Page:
We get some snow so we get to enjoy so we get a little but it's not like no way is it here all winter long.
No, it's very nice.
That sounds perfect. Here in Colorado we had a somewhat unexpected snowstorm and we've probably gotten about a foot or so and the schools and the banks and everything were closed today and so you know, it's Colorado, it does whatever it wants.
If that happened here, they would call it the blizzard of 2020.
Oh, I know... I mean, we would be shut down. Let's see we got when so I moved here with my family in 1996. And we had a very nice snowfall in early of 97. And we were out of school for like three weeks.
Oh my gosh.
We didn't have school. I mean, Justin and I think we were dating then and we were out of school and driving around. It was hilarious. It was actually kind of funny because he would come pick me up and bring me out here and we'd sled and drink, you know, hot cocoa
And we'd tellyour mom were snowed in.
I know. We're gonna spend the night at his dad's house and yeah, is this kind of funny cuz we just were...
We were driving all around.
I know. We'd go into town, like, Oh, we want to go do this. So we're just gonna go. So yeah, we we shut down big time. If there's any sort of snow here.
How funny. Well, I bet it's nice to live somewhere where you can experience all four seasons.
So your business or your social media being Abundant Permaculture. I feel like the word permaculture is thrown around a lot and it's kind of a hot term right now but what exactly is permaculture? What does that mean?
Well think it might mean different things for different people. But if I were to give you an elevator answer it would be it's a way of designing things that works with nature rather than against it to give you more abundance with less input. And I say designing things. Mostly it is for designing a homestead or urban backyard or a farm. Some of it is life design as well. So a lot of it's principles can be applied to life in general.
And as you guys built your permaculture, what are some of the challenges and successes that you've faced along the way?
First of all, the permaculture, so we got into this food growing venture and like so many things I do if I get into something like and I try to make a living on it. And I'm an entrepreneur, and I go pro, I can't just be a hobbyist. I just got to go pro. So we went pro with market farming.
Well, yeah, so we started market farming.
But then I began to suffer from the symptoms of chronic Lyme Disease and had to slow down drastically. And we were farming at that point organically. But having to slow down and having less energy and being in physical pain and bills go up and ability go down, I started to feel in my heart, man, there's got to be a better way. Like, I feel like here's my chickens, here's my garden, I shouldn't have to... couldn't it be connected or something. Uh, what could I do to be more efficient,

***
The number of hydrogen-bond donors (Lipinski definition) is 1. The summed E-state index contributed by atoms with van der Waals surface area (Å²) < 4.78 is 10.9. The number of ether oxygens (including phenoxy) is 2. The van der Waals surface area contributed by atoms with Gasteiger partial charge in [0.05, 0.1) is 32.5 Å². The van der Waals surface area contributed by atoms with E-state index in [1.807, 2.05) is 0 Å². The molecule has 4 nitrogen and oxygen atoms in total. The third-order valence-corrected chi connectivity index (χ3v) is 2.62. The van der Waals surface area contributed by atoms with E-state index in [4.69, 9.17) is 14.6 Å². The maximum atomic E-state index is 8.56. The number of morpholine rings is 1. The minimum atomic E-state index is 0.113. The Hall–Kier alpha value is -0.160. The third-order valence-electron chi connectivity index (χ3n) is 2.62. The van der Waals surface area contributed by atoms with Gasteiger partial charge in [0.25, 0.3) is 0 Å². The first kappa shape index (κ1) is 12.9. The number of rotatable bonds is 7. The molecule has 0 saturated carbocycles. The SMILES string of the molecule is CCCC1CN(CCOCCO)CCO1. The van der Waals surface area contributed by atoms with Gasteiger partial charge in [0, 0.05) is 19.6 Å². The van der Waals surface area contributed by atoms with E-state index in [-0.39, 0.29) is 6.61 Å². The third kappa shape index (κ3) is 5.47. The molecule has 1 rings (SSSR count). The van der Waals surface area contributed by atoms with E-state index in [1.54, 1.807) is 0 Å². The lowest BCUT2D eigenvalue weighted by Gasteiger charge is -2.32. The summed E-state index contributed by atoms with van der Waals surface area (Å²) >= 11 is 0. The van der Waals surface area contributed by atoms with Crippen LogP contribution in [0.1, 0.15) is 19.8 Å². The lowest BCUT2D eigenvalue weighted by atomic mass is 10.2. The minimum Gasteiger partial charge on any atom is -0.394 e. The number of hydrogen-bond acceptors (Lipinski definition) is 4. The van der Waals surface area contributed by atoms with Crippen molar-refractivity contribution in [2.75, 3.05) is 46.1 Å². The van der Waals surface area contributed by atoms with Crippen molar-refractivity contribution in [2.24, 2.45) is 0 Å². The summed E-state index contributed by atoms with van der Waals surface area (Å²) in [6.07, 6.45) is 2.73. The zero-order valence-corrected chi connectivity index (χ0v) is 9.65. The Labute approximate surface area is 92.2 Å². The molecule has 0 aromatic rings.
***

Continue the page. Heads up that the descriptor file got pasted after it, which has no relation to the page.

I think to at that time because he was dealing with illness and we didn't know what it was. And we were delving deeply into what some would call alternative medicine or holistic medicine. We were kind of like realizing that not everything is separate, that the body all works together. And so like why on our farm, are we so segmented? Like, why is it the chickens over here? And this over here, and why aren't things working together?
So that was a major struggle early on was the physical disability, you know, not being who I once was physically or mentally and it was driven by my heart because, you know, the mind and body wasn't necessarily keeping up. I knew that there was something different out there. And so when a friend pointed out a permaculture video online, it was a it was a Geoff Lawton Zaytuna Farm tour. And I got into that tour, and it was absolutely amazing. It just blew my mind. And ultimately, what happened was one of the permaculture principles that really sunk in and touched me at that time was permaculture, you know, it'll teach you something about gardening, It won't teach you how to raise a chicken. But what permaculture does is make connections so it doesn't dive deep and specific in any kind of element like a garden or, or chickens or cows or whatever, but it makes the connection so permaculture is like the toolbox that the garden and the chickens can sit inside of. So that was one major obstacle that we overcame, actually through and because of permaculture.